NVIDIA has outed its most powerful GPU-based processing accelerator to-date, the Tesla K40, and it's headed to supercomputers in 2014. Mustering up to 40x the performance of the last-gen K20X, the K40 delivers 1.43 teraflops of processing power from its 2,880 CUDA cores and 12GB of GDDR5 memory. There'll be plenty of opportunity for it to show what it can do, too; NVIDIA has inked a collaboration with IBM that will see the two company's silicon sharing supercomputer space from next year.
The deal will see NVIDIA supply GPU-based accelerators, which IBM will pair with its own POWER processors. Previously, those CPUs had been expected to do all the work, but IBM will also update its supercomputer software so that it can take advantage of the parallel processing CUDA is capable of.
Exactly what those purposes might be is generally something of a mystery; often, it seems like the prime intention of a new supercomputer is to (often very briefly) sit at the top of the speed rankings. In fact, NVIDIA explained to us, many moments during the day - even just when we're checking the weather - we're tapping into the big data processing capabilities of supercomputers.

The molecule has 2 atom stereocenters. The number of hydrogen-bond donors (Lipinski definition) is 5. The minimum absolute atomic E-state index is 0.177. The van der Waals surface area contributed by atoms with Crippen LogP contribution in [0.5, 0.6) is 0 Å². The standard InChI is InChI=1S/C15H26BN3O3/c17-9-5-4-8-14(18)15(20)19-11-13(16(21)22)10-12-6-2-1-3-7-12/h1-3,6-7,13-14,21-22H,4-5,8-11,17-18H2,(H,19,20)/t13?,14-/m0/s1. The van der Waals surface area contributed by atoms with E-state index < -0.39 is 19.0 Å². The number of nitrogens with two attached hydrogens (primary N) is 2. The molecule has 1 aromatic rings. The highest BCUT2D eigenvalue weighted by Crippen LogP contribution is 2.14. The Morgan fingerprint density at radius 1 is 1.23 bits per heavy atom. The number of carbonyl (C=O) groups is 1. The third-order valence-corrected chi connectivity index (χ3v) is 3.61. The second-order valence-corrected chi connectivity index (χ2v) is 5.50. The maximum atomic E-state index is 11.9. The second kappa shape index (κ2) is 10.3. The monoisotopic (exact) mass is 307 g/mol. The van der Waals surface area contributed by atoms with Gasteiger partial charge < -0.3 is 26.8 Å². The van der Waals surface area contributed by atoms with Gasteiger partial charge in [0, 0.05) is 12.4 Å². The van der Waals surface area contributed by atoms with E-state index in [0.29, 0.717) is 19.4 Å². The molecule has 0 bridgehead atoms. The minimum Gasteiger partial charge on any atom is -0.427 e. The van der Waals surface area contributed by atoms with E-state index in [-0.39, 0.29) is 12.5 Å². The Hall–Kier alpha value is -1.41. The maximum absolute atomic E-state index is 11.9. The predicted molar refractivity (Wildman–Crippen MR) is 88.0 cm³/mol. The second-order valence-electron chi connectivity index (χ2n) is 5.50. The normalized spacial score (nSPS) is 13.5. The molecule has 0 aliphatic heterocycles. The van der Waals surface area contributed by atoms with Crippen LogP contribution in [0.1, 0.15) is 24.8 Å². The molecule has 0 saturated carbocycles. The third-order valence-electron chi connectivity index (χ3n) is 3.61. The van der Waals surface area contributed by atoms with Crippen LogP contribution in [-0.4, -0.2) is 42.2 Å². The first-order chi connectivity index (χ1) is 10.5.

For instance, many supercomputers are used to predict weather patterns, but P&G use the systems to model different combinations of detergent based on their underlying molecular structure, while the University of Illinois has been working on HIV research. Audio-identifying app Soundhound is in fact run on an NVIDIA-powered supercomputer.
Compared to the old generation of K20-family supercomputers, those using K40 instead can look forward to a 25- to 40-percent boost in performance.
The first K40 cards will begin to show up on the market in 2014, with ASUS, Dell, IBM, and HP - among others - all on the list to develop and produce their own cards based on the Tesla K40 GPU standard.